What’s the best way to peel hard-boiled eggs? Perhaps secret is a bit of an exaggeration. The truth is that there is no reliable way for peeling hard-boiled eggs, and anyone who claims otherwise is trying to sell you something.
Nonetheless, our procedure will enable you to generate flawlessly boiled eggs with clean-peeling shells on a fairly regular basis!
As the new guy at a fancy-pants restaurant in Boston, it was my responsibility to get up at the crack of dawn and prep breakfast whenever one of the Beacon Hill politicians wanted to dazzle their campaign financiers with boozy waffles and flawlessly soft-boiled eggs topping their asparagus.
The truth is that there is no reliable way for peeling hard-boiled eggs, and anyone who claims otherwise is trying to sell you something. And I believe I’ve tried all of the approaches numerous times. Despite the thousands of eggs I’ve boiled in highly controlled conditions over the previous several years, the best hard-boiled eggs I’ve prepared this year is no better than the finest boiled egg I cooked 12 years ago in that Beacon Hill kitchen.
However, a little of the classic scientific method has tremendously aided my success rate. It was a difficult case to crack when it came to discovering the unpleasant truth about hard-boiled eggs. But I can now make perfectly boiled eggs with clean-peeling shells on a regular basis, and you can, too!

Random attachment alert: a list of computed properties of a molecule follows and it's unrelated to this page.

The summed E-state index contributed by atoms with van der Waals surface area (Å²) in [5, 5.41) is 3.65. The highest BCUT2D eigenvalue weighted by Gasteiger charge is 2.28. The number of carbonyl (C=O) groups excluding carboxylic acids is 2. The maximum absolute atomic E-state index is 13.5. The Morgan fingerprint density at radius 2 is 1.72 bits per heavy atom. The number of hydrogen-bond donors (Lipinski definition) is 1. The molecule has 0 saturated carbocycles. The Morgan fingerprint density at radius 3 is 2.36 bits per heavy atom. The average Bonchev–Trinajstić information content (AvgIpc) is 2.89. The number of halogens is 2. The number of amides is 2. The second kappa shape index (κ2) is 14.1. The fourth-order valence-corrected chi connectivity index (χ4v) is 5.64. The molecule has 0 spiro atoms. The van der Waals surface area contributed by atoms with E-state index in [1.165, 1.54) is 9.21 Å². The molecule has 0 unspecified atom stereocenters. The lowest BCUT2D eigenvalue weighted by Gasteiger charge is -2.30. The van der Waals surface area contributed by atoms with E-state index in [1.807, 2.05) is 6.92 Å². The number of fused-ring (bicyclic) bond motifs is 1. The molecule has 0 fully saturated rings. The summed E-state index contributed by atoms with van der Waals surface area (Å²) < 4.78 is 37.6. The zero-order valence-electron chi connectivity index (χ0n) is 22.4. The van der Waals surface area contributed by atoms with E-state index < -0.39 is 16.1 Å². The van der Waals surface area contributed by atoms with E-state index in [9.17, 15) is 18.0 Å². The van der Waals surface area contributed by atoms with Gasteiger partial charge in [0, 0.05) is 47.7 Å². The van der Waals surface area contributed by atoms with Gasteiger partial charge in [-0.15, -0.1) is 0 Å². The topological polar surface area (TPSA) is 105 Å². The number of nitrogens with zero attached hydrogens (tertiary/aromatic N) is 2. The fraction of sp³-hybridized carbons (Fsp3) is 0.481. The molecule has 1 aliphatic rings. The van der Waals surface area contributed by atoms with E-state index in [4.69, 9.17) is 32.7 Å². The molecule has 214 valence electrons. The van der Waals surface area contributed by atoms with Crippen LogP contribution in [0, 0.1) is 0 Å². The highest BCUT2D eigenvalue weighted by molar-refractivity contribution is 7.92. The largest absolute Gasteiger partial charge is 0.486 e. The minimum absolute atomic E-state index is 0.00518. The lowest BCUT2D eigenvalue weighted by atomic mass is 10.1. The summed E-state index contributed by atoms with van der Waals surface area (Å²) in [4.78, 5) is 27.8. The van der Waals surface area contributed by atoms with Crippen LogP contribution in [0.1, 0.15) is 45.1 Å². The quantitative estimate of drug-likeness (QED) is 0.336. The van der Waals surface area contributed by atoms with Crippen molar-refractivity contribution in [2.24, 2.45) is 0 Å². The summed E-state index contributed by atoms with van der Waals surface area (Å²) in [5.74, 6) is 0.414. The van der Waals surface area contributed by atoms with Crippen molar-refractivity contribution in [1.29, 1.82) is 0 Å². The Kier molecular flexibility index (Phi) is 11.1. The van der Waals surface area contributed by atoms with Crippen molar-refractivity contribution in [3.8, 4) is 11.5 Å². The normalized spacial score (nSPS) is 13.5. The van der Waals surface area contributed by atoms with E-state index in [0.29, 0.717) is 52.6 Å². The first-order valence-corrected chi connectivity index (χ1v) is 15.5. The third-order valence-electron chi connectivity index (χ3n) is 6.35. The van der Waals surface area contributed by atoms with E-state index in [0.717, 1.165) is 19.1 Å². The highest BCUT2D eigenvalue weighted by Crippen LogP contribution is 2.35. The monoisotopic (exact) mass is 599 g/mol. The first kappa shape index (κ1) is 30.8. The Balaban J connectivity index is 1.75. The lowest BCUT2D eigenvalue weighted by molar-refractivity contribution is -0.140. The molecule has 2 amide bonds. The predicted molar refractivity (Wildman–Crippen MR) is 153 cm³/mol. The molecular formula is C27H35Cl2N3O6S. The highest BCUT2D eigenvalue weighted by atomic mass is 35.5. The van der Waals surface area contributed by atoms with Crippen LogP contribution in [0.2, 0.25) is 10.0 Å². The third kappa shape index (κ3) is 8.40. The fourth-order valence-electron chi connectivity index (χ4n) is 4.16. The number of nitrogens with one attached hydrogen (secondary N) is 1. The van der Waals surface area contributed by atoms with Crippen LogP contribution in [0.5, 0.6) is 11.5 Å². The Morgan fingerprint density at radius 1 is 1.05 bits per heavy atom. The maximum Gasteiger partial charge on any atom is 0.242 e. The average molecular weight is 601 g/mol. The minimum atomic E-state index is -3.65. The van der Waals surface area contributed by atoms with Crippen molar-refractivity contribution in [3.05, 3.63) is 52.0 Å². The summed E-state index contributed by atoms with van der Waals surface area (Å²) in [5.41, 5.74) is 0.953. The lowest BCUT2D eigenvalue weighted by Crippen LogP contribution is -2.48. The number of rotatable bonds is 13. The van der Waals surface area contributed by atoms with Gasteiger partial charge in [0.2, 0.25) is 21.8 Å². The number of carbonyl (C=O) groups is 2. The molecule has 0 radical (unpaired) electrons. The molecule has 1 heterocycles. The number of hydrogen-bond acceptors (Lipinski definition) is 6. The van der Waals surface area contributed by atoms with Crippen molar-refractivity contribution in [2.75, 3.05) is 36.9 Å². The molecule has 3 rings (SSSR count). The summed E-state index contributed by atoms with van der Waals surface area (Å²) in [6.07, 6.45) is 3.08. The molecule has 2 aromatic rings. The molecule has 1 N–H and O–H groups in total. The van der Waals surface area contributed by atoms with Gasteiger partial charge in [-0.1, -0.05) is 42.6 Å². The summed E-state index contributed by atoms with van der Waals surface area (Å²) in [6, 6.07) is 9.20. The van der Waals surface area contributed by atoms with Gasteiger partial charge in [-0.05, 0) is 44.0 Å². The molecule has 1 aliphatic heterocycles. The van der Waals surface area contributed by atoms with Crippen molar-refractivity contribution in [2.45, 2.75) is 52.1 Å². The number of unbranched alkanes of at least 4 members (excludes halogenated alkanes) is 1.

How to Make Perfect Hard-Boiled Eggs
Place your eggs in a best electric egg cooker insert in a covered pot, steaming at full blast on the stovetop, or directly from the fridge into already-boiling water. If the water boils, reduce the heat to the lowest setting possible. Cook the eggs for 11 minutes if you want them hard, or 6 minutes if you want them soft. Serve. Alternatively, if served cold, quickly shock them in ice water. Allow them to cool in the water for at least 15 minutes, or better yet, overnight. Remove the peelings under cold running water.
That’s it: no baking, no pricking, no tricks, no gimmicks.
However, there is still a lot more eggsplaining to be done.
Does an Egg’s Freshness Affect How Easy It Is to Peel?
When the eggs are really fresh, the age of the egg does make a difference: Eggs that have just been laid are more likely to cling to the shell.
In the United States, eggs can sit for up to 30 days before being packed, and the sell-by date can be another 30 days beyond that, so the eggs you buy at the store are most likely old enough that no further maturing at home is required. Even so, it’s not a bad idea to hunt for the product with the earliest expiration date.
Should You Start Boiled Eggs in Hot or Cold Water?
Let us get one thing out of the way right away: we are going to fry eggs directly from the fridge. Allowing them to cool to room temperature does not make much of a difference, and it will takes a long time.
*Everything described here still applies to you Euro types who store your eggs at room temperature.
The temperature at which the eggs were begun made the biggest impact in how cleanly they released from their shells in my tests: Easy-to-peel eggs result from a hot start. Whether that hot start is in boiling water, a steam-filled pot, or a pressure cooker, it doesn’t matter. Those eggs will be much easier to shell than those that were begun in a chilly kettle.
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